Gambian team in Zim health study tour

HARARE - A 19-member Gambian team is on a study tour of Zimbabwe’s famed World Bank supported results-based financing (RBF) for rural clinics.

The Gambian team consists of permanent secretaries, health directors, evaluators and information specialists.

They are studying the programme — which has helped to significantly improve maternal and child health care outcomes in Zimbabwe — and how they can implement it in their country.

Health and Child Care permanent secretary Gerald Gwinji said the Gambian team will visit health facilities, meet with the community, as well as other stakeholders.

“We have been implementing RBF now for a number of years and we have also learned a number of lessons, some of them which made us make some adjustments and others have been a success right from the beginning.

“So we are now fully rolled out in terms of RBF. You come to Zimbabwe to share experiences. It does not mean you will transplant exactly what is happening into your country, of course the environment is different,” Gwinji told journalists.

“We hope that in those 10 days, you will be taken to all sorts of partners, facilities, the communities, so that you learn and hear from themselves what RBF has done to their institutions and to their lives,” he added.

Gambia permanent secretary in the office of the Vice President, Nancy Niang, said they would fast track the implementation of the RBF programme after copying from Zimbabwe.

“We are so happy to be here because we are talking about results-based financing for the health sector.

“The health sector is one of the main priorities for the Gambia, this is why you can see three permanent secretaries have been allowed to leave their offices for 10 days,” Niang said.

“Not only do we have permanent secretaries but also officers and university professors just to show how important this is. I want to thank the World Bank for facilitating this tour.

“But be rest assured, we are here to learn. Learning is from the cradle to the grave. If you have arrived at a point of rolling out, then of course, you must have gathered some experience. I think we are just copying and not adapting,” she added.

“Our aim is to improve on poor population access to health services, including reducing financial barriers, strengthening health services and quality through improving health facility performance and management,” weighed in Health and Child Care deputy minister Aldrin Musiiwa.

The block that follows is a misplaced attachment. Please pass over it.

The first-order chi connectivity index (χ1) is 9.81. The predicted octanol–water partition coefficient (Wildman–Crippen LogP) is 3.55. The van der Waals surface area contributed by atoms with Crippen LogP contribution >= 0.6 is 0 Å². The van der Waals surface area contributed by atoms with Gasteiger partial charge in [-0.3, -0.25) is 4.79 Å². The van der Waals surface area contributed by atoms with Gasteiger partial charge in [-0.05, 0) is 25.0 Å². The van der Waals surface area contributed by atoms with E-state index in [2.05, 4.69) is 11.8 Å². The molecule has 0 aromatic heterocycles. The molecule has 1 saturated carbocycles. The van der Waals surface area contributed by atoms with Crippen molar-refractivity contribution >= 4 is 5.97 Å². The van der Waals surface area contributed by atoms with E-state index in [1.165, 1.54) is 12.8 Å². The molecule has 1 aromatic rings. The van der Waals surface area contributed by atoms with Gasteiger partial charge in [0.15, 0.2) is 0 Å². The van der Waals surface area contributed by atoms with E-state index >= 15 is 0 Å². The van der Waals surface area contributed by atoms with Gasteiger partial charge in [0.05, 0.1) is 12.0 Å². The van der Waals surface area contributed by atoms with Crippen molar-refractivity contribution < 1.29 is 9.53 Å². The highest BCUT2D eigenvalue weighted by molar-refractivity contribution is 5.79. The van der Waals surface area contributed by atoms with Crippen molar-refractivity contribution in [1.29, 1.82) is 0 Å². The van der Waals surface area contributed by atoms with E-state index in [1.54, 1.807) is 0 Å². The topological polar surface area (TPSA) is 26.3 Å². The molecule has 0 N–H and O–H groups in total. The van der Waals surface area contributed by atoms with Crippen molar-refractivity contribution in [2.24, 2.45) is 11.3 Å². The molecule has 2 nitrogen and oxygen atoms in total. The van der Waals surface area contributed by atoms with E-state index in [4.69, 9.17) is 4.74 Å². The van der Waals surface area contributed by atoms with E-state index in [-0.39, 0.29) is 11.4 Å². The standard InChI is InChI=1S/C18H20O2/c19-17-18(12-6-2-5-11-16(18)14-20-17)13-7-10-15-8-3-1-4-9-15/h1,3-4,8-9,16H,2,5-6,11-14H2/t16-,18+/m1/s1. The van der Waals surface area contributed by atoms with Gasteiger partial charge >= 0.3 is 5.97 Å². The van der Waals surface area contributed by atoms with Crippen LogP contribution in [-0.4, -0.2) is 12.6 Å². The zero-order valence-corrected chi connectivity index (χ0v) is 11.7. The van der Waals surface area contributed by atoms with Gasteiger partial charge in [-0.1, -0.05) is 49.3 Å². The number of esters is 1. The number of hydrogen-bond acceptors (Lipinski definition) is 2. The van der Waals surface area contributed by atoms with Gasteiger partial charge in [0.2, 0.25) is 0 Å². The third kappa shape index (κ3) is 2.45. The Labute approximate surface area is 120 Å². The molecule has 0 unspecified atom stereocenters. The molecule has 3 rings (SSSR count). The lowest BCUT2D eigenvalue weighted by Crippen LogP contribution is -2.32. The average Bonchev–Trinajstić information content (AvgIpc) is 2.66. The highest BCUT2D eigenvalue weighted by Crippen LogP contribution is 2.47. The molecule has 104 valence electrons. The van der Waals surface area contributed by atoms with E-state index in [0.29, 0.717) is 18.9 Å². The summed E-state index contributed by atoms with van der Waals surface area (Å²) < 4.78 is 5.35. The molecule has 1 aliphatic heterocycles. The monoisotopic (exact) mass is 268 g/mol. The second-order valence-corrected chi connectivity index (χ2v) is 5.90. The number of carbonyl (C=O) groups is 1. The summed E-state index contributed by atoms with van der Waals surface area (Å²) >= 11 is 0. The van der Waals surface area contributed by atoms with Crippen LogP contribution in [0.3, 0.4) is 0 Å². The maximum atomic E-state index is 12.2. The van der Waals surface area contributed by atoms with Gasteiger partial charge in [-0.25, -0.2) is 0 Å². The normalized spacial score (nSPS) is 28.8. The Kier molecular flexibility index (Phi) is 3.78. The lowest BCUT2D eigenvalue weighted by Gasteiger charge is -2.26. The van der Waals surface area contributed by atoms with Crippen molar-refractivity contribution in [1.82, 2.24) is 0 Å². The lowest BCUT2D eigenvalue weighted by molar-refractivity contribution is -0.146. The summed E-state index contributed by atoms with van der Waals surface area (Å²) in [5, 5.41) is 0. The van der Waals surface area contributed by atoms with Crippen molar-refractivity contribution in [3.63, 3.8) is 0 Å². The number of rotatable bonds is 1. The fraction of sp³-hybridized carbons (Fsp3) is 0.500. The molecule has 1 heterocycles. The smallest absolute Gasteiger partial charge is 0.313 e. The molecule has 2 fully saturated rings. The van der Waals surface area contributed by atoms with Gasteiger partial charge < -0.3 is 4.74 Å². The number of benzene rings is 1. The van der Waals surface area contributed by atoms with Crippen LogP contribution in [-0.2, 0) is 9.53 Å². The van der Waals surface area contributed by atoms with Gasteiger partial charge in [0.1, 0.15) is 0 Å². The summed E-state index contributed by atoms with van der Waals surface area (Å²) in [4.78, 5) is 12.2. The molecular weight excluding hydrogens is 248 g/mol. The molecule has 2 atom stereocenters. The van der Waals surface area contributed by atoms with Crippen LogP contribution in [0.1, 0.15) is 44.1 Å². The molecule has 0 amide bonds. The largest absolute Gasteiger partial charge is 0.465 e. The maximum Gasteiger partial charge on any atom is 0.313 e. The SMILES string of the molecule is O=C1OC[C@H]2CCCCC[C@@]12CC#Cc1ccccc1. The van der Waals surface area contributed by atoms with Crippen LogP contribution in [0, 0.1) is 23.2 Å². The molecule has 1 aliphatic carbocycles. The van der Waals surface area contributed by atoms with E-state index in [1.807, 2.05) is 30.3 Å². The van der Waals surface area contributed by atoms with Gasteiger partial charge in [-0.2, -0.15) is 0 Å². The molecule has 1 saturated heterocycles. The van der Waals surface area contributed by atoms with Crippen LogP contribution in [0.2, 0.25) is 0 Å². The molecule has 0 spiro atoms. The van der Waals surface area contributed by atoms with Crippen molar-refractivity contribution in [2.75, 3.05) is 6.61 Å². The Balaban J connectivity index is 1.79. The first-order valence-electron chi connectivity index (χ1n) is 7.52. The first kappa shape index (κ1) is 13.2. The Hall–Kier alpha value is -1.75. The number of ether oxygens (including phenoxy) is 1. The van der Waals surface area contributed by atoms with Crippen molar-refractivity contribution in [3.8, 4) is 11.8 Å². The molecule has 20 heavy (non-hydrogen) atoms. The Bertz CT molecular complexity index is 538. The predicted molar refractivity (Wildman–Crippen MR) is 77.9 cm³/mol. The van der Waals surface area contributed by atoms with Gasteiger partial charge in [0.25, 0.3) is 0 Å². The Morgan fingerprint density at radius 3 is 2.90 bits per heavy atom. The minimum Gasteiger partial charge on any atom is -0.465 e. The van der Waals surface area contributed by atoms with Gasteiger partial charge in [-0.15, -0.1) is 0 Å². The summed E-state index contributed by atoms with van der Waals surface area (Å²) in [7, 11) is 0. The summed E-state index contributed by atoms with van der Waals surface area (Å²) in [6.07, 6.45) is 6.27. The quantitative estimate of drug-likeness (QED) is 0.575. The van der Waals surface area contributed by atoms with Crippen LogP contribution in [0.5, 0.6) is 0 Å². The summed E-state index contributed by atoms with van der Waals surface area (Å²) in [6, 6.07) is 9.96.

“I would like to say at the moment we are not at a mature stage with RBF; we are still working on a sustainable medium-term framework to fully institutionalise the financing mechanism.

“However, we welcome all your criticism, your compliments, your suggestions on how we can be better and we will also be frank with you on this knowledge exchange programme.”

In 2011, the World Bank supported the introduction of RBF beginning with a small pilot programme in two Zimbabwe rural districts with funding from the Health Results Innovation Trust Fund (HRITF).

Through the programme, user fees for a set of key maternal and child health services were removed and replaced with a financing system based on the numbers of services delivered, subject to independent verification.

Since then, the programme has grown to 18 districts with a population of 4,5 million and $40 million in financing from the government and HRITF.

Comments (2)

Is this a sick joke or what? Which health sector are they talking about? If indeed the World Bank is funding rural clinics, how come that just over the last weekend ZBC showed a documentary of the people of Fumugwe in Matebeleland having to put together their resources to build a clinic because they had to travel over 60 kms to access health services. Or are those World Bank funds reserved for the privileged provinces of the ruling tribe and excluding the Ndebeles??? Where are the Ndebele MPs in the face of all this??

MR COOPER - 7 September 2017

The Gambia is in fact way behind Zimbabwe in most things. It is a lot poorer than ZW and its major business is peanut farming. So to a Gambian visiting ZW is like a Zimbabwean visiting South Africa

ace mukadota - 8 September 2017

Post a comment

Readers are kindly requested to refrain from using abusive, vulgar, racist, tribalistic, sexist, discriminatory and hurtful language when posting their comments on the Daily News website.
Those who transgress this civilised etiquette will be barred from contributing to our online discussions.
- Editor

Your email address will not be shared.